Ok, I exaggerated; perhaps there is one restaurant in Canada where it’s possible to get something good to eat, one thing. One has to hurry though because it will close in a few days for lack of customers.

      And one more thing about Canadians: They all speak funny, in French as well as in English, and they can’t spell (“colour”) in either language.

    • Thanks for the heads up on that Afghanistan piece, Dr Khawaja.

      I finally got around to reading both that piece and the symposium on war hosted by Reason Papers (I got distracted by the symposium on Nusseibeh’s work).

      I largely agree with Codevilla but think that you and Goldman (“Spengler”) raise some good points that Codevilla doesn’t answer. I didn’t read Long because I already knew what he was going to say (Codevilla’s brusque summary of Long’s arguments in his introductory paragraph suggest my hunch was right).

      In general, crushing an enemy is indeed the best way to win a war. Codevilla’s point about state-sponsored terrorism is a good one, and suggests to me that the West is fighting the wrong enemy when it goes after “terrorism” rather than states. Where I think Codevilla goes wrong is on governing conquered peoples. I’m of the opinion that if “you break it, you buy it” and invading another state with a military with the intent of destroying a regime means you gotta stay behind if you really want peace (as you point out).

      Part of my thinking along these lines goes back to how it would affect us here in the States. A total war would be harder to declare than legislation passed to give executives broad power for fighting stateless enemies. Once conquered, I wouldn’t see anything wrong with carving a conquered area up into “states” that could send representatives and senators to Washington. Annexation of occupied territories, plus the (initial) costs of doing so, would lead to calm and understanding on both sides (with apologies to Matthew!).

  4. Terry: If Canada is a real country, how come there is nothing worth eating there from East to West? I know, because I tried although I gave up before I reached the very mouth of the Saint Lawrence (I was too hungry.) It’s true though that Canadians are nicer than Americans. They can’t even get raise their level of hostility before a hockey world championship. I did like the mayor of Toronto while he lasted. He sounded much more fun that the teetotaling, vegan mayor of Santa Cruz. And I used to know a Canadian woman (not really a lady) who… but I had better stop right here, nobody would believe me.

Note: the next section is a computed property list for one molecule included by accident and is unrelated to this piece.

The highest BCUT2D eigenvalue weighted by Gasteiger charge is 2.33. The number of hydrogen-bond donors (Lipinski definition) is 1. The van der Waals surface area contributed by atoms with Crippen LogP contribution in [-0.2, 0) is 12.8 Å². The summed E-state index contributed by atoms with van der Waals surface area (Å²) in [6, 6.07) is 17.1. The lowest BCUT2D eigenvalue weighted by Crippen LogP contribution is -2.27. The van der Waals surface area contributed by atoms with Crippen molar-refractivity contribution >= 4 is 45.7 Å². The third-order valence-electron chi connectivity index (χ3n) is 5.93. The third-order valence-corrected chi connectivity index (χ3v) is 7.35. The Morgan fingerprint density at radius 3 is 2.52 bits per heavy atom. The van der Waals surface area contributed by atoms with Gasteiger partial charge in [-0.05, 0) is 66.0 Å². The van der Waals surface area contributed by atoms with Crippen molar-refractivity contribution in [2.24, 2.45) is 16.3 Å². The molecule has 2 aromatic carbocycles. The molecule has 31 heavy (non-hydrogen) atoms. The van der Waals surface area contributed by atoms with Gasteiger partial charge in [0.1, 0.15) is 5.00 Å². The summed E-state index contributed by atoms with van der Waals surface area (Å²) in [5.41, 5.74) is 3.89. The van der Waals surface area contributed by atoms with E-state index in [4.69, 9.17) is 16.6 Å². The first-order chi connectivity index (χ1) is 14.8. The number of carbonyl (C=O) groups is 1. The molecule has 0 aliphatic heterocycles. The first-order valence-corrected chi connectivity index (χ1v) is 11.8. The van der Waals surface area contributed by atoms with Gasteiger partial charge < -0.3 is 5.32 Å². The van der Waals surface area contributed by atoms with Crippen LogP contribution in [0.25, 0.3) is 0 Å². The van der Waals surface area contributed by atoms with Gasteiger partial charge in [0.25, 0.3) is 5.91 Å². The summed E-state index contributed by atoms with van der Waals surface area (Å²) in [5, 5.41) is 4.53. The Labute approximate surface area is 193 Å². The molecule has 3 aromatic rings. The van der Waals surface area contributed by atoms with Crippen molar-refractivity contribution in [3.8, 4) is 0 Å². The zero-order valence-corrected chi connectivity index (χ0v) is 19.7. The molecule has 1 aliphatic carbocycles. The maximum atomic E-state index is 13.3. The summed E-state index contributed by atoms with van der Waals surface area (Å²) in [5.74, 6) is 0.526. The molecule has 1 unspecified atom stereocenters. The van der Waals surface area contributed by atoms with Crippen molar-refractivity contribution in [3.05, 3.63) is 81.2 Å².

5. “Terry: If Canada is a real country, how come there is nothing worth eating there from East to West?”

    You have to be willing to eat someplace other than the gasoline stations in the rest areas along the highway.

    • It’s good to meet someone whose standard of good food is hotdogs rolling under an infrared lamp and microwave burritos. You must’ve driven straight through Quebec; the French in Quebec created a dish right down your alley. A liberal serving of gravy and cheese curds served on top of French fries.

      http://en.wikipedia.org/wiki/Poutine

  6. Terry: Your knowledge of the gourmet circuit honors you. You are describing “poutine” I should have mentioned it. I agree that it’s the best thing there is to eat in all of Canada.

    Incidentally, “the French” in Quebec are not French, have not been for 250 years. Their popular songs, for instance are much better than anything you will find in France.

    However I have enjoyed this spirited exchange of abstract ideas, I am going to stop now. I am becoming ashamed of distracting others from other pursuits on this blog.

    • You’re incoherent babbling on foreign policy and Libya has been picking up steam again. More people have been mocking you and your arguments again.

      In short, Dr J, you are the one with an emotional-liberal connection to imperialism: you cannot make an argument without relying on your feelings and what you advocate policy-wise comes straight out of the liberal playbook (“arbitrary decision-making rather than rule-following and condescending paternalism”).

      If you cannot make a coherent argument, Dr J, why troll? Incidentally, Mike’s point about a spiral of bloodshed has proved to be remarkably prescient…

Please keep it civil

Fill in your details below or click an icon to log in:

WordPress.com Logo

You are commenting using your WordPress.com account. Log Out /  Change )

Google photo

You are commenting using your Google account. Log Out /  Change )

Twitter picture

You are commenting using your Twitter account. Log Out /  Change )

Facebook photo

You are commenting using your Facebook account. Log Out /  Change )

Connecting to %s